Dosage Application

Chloroquine can be given orally, intravenously, subcutaneously, and intramuscularly. Parenteral application leads to very high plasma concentrations (mean±SD plasma concentration after 3 mg/kg intramuscularly, 265±149 |g/l; orally, 54±122 |g/l). They are accompanied by unwanted and sometimes dangerous side effects.

A chloroquine daily oral dose of 250 mg leads to therapeutic plasma concentrations not before 3 weeks owing to the long plasma half-life. It was recommended to give a single dose of 1 g initially in adults, that is, four tablets of chloroquine. In our experience, this approach can lead to misunderstanding and an involuntary overdose (Ochsendorf and Runne 1991). Higher doses initially, such 2x 250mg/day for 4 weeks, often lead to unspecific side effects, such as nausea or stomach problems. Therefore, the patient may not accept this effective therapeutic concept any longer. It is recommended that higher doses be used only for a short period if at all. Short-term higher doses, as in malaria prophylaxis, seem to be safe with respect to retinopathy.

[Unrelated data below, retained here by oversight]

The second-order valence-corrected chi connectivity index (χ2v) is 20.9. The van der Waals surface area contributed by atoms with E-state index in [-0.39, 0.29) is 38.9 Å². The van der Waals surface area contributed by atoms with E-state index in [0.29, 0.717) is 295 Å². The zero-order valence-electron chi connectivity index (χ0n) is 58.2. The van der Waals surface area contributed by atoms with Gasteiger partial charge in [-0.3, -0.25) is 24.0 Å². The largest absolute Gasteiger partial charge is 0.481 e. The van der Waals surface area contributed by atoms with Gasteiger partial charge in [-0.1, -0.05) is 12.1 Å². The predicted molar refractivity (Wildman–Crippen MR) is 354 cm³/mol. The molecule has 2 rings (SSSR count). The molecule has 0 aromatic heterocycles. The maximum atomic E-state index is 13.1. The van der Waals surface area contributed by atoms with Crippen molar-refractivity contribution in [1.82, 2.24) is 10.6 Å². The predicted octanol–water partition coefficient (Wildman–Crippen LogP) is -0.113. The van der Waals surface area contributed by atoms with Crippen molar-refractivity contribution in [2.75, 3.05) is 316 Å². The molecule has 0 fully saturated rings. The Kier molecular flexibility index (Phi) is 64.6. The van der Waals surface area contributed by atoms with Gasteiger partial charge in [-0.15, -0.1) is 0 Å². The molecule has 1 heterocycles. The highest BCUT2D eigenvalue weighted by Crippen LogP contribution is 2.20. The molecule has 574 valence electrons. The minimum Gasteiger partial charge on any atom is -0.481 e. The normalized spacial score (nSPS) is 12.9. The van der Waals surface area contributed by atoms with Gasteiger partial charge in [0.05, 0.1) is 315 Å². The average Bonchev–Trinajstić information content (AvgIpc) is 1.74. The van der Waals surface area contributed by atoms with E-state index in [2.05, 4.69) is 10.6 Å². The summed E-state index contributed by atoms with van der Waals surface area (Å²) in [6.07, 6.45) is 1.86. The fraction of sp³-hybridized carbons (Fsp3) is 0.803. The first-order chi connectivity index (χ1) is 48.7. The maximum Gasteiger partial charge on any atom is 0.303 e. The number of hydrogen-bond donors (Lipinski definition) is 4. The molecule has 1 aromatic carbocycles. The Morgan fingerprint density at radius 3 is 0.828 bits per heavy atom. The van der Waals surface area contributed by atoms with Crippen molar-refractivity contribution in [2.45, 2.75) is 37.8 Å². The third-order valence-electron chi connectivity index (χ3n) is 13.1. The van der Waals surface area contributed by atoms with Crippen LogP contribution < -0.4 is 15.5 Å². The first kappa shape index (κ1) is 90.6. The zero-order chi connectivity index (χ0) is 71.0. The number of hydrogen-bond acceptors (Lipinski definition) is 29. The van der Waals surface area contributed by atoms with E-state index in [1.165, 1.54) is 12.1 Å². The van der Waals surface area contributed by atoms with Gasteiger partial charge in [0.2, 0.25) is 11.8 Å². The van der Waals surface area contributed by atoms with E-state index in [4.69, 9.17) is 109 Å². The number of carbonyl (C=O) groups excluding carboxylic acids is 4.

Quinacrine is given orally. Doses of 100mg/day (one tablet) should not be exceeded. If optimal effects are achieved (3 to 6 months), the dose should be tapered 1 day a week every 2 months until maintenance doses of one to three tablets a week are reached. If diarrhea or other adverse reactions occur, the daily dose can be reduced to 25-50 mg. The time until a clinically apparent benefit occurs is approximately 2-3 months with this low dose (Wallace 1989).

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